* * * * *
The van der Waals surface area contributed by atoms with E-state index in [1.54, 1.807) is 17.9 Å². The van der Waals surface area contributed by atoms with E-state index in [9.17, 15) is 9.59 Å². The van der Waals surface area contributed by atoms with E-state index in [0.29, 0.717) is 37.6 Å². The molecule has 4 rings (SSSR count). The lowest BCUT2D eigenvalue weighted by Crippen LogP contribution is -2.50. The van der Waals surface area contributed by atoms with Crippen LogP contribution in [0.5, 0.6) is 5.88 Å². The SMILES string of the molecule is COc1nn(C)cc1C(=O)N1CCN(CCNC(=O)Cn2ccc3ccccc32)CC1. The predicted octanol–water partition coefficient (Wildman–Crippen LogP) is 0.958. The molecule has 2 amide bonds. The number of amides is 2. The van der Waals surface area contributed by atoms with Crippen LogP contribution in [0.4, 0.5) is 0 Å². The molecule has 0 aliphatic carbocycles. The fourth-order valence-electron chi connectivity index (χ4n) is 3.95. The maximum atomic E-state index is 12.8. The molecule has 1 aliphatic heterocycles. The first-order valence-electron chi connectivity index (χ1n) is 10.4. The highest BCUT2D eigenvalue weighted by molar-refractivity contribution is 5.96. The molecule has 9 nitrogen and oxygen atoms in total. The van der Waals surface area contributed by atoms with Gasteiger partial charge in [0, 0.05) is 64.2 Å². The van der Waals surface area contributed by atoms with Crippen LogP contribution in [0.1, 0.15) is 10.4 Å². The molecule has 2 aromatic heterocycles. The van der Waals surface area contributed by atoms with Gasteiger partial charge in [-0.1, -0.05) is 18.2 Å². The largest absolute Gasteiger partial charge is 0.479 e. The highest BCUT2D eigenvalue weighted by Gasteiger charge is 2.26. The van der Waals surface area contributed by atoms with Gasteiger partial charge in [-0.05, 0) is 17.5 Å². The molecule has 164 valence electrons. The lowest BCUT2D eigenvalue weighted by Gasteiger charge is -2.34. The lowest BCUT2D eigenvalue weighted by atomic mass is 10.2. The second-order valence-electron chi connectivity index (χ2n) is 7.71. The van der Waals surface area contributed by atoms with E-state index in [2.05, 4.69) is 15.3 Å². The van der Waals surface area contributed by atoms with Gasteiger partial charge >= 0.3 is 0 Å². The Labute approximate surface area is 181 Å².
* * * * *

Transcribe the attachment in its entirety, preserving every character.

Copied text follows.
The van der Waals surface area contributed by atoms with E-state index in [1.54, 1.807) is 17.9 Å². The van der Waals surface area contributed by atoms with E-state index in [9.17, 15) is 9.59 Å². The van der Waals surface area contributed by atoms with E-state index in [0.29, 0.717) is 37.6 Å². The molecule has 4 rings (SSSR count). The lowest BCUT2D eigenvalue weighted by Crippen LogP contribution is -2.50. The van der Waals surface area contributed by atoms with Crippen LogP contribution in [0.5, 0.6) is 5.88 Å². The SMILES string of the molecule is COc1nn(C)cc1C(=O)N1CCN(CCNC(=O)Cn2ccc3ccccc32)CC1. The predicted octanol–water partition coefficient (Wildman–Crippen LogP) is 0.958. The molecule has 2 amide bonds. The number of amides is 2. The van der Waals surface area contributed by atoms with Crippen LogP contribution in [0.4, 0.5) is 0 Å². The molecule has 0 aliphatic carbocycles. The fourth-order valence-electron chi connectivity index (χ4n) is 3.95. The maximum atomic E-state index is 12.8. The molecule has 1 aliphatic heterocycles. The first-order valence-electron chi connectivity index (χ1n) is 10.4. The highest BCUT2D eigenvalue weighted by molar-refractivity contribution is 5.96. The molecule has 9 nitrogen and oxygen atoms in total. The van der Waals surface area contributed by atoms with Gasteiger partial charge in [0, 0.05) is 64.2 Å². The van der Waals surface area contributed by atoms with Crippen LogP contribution in [0.1, 0.15) is 10.4 Å². The molecule has 2 aromatic heterocycles. The van der Waals surface area contributed by atoms with Gasteiger partial charge in [-0.1, -0.05) is 18.2 Å². The largest absolute Gasteiger partial charge is 0.479 e. The highest BCUT2D eigenvalue weighted by Gasteiger charge is 2.26. The van der Waals surface area contributed by atoms with Gasteiger partial charge in [-0.05, 0) is 17.5 Å². The molecule has 164 valence electrons. The lowest BCUT2D eigenvalue weighted by Gasteiger charge is -2.34. The lowest BCUT2D eigenvalue weighted by atomic mass is 10.2. The second-order valence-electron chi connectivity index (χ2n) is 7.71. The van der Waals surface area contributed by atoms with E-state index in [2.05, 4.69) is 15.3 Å². The van der Waals surface area contributed by atoms with Gasteiger partial charge >= 0.3 is 0 Å². The Labute approximate surface area is 181 Å².